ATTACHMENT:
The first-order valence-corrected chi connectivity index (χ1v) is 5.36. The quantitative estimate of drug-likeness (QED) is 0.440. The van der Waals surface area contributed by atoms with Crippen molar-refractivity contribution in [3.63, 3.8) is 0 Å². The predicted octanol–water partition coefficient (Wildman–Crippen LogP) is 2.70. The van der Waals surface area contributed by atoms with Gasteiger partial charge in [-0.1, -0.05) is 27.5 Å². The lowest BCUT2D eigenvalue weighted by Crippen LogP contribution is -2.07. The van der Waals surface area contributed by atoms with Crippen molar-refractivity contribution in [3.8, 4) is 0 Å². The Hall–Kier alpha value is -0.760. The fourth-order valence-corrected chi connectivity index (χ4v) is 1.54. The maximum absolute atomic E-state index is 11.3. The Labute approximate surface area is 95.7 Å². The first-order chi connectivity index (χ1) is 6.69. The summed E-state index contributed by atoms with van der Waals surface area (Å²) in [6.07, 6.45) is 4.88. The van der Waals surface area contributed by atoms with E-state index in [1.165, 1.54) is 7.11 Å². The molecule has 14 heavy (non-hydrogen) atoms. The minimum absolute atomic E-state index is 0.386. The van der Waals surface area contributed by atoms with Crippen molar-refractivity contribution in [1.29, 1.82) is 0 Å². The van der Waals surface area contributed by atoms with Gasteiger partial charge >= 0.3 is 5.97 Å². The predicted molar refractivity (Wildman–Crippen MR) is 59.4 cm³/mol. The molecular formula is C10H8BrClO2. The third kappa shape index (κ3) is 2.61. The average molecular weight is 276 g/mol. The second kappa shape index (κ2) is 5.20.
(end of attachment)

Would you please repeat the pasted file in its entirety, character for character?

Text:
The first-order valence-corrected chi connectivity index (χ1v) is 5.36. The quantitative estimate of drug-likeness (QED) is 0.440. The van der Waals surface area contributed by atoms with Crippen molar-refractivity contribution in [3.63, 3.8) is 0 Å². The predicted octanol–water partition coefficient (Wildman–Crippen LogP) is 2.70. The van der Waals surface area contributed by atoms with Gasteiger partial charge in [-0.1, -0.05) is 27.5 Å². The lowest BCUT2D eigenvalue weighted by Crippen LogP contribution is -2.07. The van der Waals surface area contributed by atoms with Crippen molar-refractivity contribution in [3.8, 4) is 0 Å². The Hall–Kier alpha value is -0.760. The fourth-order valence-corrected chi connectivity index (χ4v) is 1.54. The maximum absolute atomic E-state index is 11.3. The Labute approximate surface area is 95.7 Å². The first-order chi connectivity index (χ1) is 6.69. The summed E-state index contributed by atoms with van der Waals surface area (Å²) in [6.07, 6.45) is 4.88. The van der Waals surface area contributed by atoms with E-state index in [1.165, 1.54) is 7.11 Å². The molecule has 14 heavy (non-hydrogen) atoms. The minimum absolute atomic E-state index is 0.386. The van der Waals surface area contributed by atoms with Crippen molar-refractivity contribution in [1.29, 1.82) is 0 Å². The van der Waals surface area contributed by atoms with Gasteiger partial charge >= 0.3 is 5.97 Å². The predicted molar refractivity (Wildman–Crippen MR) is 59.4 cm³/mol. The molecular formula is C10H8BrClO2. The third kappa shape index (κ3) is 2.61. The average molecular weight is 276 g/mol. The second kappa shape index (κ2) is 5.20.